If it’s news to me, it must be news to you!
Reptile dysfunction: Iran’s former chief-of-staff has accused the west of using lizards to ‘attract atomic waves’ and spy on his country’s nuclear programme.
Cracked: A 500-year-old code used by Ferdinand of Aragon to communicate with military commanders has finally been cracked by Spain’s intelligence agency.
In a spin: I don’t generally have much time for the ice-dancing at the Olympics but this video about the physics of the triple axel makes you realise what a big deal that particular move really is.
Swift justice: A judge in Calfornia has ruled that Taylor’s Swift’s lyrics are ‘too banal’ to copyright.
Future shock: Forget UFOs and alien abduction – the conspiracy of the week is time-travel. This week we have the man who takes a lie-detector test to prove that he came here from 2030, while in another video Alexander Smith claims that in 1981 he was transported to the year 2118.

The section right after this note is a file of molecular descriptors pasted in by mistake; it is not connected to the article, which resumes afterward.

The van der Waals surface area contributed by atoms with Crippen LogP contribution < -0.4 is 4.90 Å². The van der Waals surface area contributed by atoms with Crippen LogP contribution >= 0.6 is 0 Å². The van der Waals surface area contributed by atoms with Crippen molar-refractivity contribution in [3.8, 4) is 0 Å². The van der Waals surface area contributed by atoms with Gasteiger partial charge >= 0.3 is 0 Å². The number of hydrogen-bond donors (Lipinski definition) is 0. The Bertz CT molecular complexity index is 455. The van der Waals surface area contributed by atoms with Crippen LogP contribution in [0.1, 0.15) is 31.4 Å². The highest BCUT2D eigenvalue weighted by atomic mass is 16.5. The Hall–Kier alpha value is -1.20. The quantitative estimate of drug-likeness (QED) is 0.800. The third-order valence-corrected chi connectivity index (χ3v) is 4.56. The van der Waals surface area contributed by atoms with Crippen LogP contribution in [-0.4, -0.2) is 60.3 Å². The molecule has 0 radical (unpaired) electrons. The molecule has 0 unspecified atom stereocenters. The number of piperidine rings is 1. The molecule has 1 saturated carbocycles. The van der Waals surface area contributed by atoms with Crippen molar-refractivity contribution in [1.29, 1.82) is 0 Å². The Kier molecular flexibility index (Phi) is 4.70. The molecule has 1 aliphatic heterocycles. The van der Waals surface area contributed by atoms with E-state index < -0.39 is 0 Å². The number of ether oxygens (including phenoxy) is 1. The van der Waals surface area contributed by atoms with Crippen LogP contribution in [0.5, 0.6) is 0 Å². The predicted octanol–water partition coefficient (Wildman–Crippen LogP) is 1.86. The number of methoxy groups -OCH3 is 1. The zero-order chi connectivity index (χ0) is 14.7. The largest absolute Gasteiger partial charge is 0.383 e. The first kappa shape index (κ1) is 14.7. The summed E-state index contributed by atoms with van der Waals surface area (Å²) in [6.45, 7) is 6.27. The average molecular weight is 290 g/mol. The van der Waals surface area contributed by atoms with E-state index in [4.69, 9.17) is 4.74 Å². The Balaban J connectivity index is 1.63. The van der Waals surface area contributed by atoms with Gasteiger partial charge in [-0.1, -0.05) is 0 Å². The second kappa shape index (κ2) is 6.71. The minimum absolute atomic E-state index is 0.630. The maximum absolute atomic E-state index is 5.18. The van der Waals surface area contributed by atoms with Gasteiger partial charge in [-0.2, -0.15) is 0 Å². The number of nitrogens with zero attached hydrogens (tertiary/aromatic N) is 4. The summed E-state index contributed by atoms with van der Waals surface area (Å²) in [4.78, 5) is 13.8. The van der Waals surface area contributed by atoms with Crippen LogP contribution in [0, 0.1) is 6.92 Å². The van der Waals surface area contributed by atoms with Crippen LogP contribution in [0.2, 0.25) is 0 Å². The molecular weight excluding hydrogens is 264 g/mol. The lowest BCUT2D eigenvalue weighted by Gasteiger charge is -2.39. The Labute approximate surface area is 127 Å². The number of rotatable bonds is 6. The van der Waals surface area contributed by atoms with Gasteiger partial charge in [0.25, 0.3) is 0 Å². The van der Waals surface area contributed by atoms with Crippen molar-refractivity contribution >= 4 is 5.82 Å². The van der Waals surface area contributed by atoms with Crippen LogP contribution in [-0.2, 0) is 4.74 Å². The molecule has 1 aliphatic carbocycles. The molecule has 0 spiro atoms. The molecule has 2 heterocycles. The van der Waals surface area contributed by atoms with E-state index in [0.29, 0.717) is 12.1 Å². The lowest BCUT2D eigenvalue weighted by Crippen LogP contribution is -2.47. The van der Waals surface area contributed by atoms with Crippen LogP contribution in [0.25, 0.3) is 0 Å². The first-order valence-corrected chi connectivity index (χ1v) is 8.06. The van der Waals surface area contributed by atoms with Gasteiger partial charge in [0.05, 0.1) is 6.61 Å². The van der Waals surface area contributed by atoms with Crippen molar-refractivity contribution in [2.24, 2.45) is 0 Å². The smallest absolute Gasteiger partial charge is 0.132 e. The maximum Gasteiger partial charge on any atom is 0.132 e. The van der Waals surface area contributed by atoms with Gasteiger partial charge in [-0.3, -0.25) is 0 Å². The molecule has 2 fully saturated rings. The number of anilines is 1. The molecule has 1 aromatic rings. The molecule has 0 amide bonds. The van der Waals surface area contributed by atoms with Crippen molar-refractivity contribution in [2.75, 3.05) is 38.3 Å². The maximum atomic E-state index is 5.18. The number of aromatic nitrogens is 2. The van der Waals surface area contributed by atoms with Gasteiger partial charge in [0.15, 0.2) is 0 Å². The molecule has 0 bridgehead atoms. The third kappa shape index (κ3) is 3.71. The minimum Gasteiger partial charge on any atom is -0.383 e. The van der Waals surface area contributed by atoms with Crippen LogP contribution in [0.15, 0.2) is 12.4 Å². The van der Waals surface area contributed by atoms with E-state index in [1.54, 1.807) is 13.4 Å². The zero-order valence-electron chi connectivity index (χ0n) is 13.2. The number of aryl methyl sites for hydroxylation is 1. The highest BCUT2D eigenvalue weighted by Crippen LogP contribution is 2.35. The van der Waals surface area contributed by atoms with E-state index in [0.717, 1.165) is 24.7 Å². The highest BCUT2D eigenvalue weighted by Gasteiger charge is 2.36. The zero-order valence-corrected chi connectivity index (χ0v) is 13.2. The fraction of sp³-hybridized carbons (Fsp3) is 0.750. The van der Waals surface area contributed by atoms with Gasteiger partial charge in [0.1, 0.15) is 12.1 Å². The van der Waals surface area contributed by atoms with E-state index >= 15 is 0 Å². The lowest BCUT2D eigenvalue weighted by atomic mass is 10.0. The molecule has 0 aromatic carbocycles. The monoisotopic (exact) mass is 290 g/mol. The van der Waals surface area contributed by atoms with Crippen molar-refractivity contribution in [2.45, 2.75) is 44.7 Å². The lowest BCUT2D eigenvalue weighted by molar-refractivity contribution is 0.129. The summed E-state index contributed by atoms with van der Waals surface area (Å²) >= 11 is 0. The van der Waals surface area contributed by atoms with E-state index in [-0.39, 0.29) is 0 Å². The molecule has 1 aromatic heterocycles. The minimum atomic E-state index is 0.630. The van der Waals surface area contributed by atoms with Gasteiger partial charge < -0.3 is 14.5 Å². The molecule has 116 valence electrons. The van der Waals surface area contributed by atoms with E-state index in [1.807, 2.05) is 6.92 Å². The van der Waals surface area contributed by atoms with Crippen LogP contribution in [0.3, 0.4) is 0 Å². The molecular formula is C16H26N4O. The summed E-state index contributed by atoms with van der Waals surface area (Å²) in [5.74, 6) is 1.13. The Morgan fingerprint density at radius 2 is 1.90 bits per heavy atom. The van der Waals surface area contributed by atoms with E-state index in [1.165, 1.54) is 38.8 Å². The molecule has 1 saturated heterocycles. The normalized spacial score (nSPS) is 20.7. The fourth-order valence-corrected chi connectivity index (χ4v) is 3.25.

Speaking of dogs: Britain has its first water sniffer dog. The cocker spaniel is employed by United Utilities to sniff out leaks from underground pipes.
See under the sea: This photograph of British World War Two military vehicles inside a shipwreck has won Tobias Friedrich the Underwater Photographer of the Year award.
Meanwhile, a physicist at Oxford University has won the Science Photography Competition for his image of a single atom caught in an ion trap that is visible to the naked eye, or at least the light emanating from it.
It’s all me, me, me: Twenty years ago, the most popular pronoun in song lyrics was ‘you’. Since then ‘you’ has been usurped by ‘I’ and ‘me’. (Ed Sheeran’s Shape of You contains ‘I’, ‘me’ or ‘my’ more than fifty times.
Poll watch: When asked who would be the preferred Tory politician to succeed Theresa May, the most popular choice was ‘none of the above‘ for 57% of those polled.
Brief lives: Israeli Olympian Dan Alon who survived the Munich massacre; crooner Vic Damone; Zimbabwe opposition leader Morgan Tsvangirai; Look Back in Anger actor Kenneth Haigh; the man who would be king, Prince Henrik of Denmark and; foreign correspondent Alan Hart who helped launch News at 10.